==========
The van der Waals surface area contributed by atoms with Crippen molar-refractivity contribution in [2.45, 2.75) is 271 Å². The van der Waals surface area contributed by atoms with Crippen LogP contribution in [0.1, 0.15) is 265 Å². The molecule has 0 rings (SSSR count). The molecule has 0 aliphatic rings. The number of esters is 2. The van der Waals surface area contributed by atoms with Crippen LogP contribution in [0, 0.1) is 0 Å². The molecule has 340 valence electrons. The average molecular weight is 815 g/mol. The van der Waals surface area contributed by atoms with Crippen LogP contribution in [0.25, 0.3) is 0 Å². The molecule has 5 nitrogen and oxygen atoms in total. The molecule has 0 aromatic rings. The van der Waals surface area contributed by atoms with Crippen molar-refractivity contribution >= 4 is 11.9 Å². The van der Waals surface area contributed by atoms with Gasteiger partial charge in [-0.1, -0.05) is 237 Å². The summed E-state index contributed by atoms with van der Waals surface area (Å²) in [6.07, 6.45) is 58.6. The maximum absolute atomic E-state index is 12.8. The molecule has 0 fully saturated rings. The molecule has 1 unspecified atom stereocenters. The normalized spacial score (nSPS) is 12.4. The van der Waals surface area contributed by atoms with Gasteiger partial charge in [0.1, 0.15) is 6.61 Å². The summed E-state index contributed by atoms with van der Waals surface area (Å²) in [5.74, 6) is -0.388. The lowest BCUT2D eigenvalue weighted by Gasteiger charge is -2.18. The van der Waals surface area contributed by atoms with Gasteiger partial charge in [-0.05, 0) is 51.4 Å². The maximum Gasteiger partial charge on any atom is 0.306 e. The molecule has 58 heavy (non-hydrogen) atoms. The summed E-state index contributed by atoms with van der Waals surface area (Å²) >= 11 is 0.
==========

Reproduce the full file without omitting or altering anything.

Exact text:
The van der Waals surface area contributed by atoms with Crippen molar-refractivity contribution in [2.45, 2.75) is 271 Å². The van der Waals surface area contributed by atoms with Crippen LogP contribution in [0.1, 0.15) is 265 Å². The molecule has 0 rings (SSSR count). The molecule has 0 aliphatic rings. The number of esters is 2. The van der Waals surface area contributed by atoms with Crippen LogP contribution in [0, 0.1) is 0 Å². The molecule has 340 valence electrons. The average molecular weight is 815 g/mol. The van der Waals surface area contributed by atoms with Crippen LogP contribution in [0.25, 0.3) is 0 Å². The molecule has 5 nitrogen and oxygen atoms in total. The molecule has 0 aromatic rings. The van der Waals surface area contributed by atoms with Crippen molar-refractivity contribution >= 4 is 11.9 Å². The van der Waals surface area contributed by atoms with Gasteiger partial charge in [-0.1, -0.05) is 237 Å². The summed E-state index contributed by atoms with van der Waals surface area (Å²) in [6.07, 6.45) is 58.6. The maximum absolute atomic E-state index is 12.8. The molecule has 0 fully saturated rings. The molecule has 1 unspecified atom stereocenters. The normalized spacial score (nSPS) is 12.4. The van der Waals surface area contributed by atoms with Gasteiger partial charge in [0.1, 0.15) is 6.61 Å². The summed E-state index contributed by atoms with van der Waals surface area (Å²) in [5.74, 6) is -0.388. The lowest BCUT2D eigenvalue weighted by Gasteiger charge is -2.18. The van der Waals surface area contributed by atoms with Gasteiger partial charge in [-0.05, 0) is 51.4 Å². The maximum Gasteiger partial charge on any atom is 0.306 e. The molecule has 58 heavy (non-hydrogen) atoms. The summed E-state index contributed by atoms with van der Waals surface area (Å²) >= 11 is 0.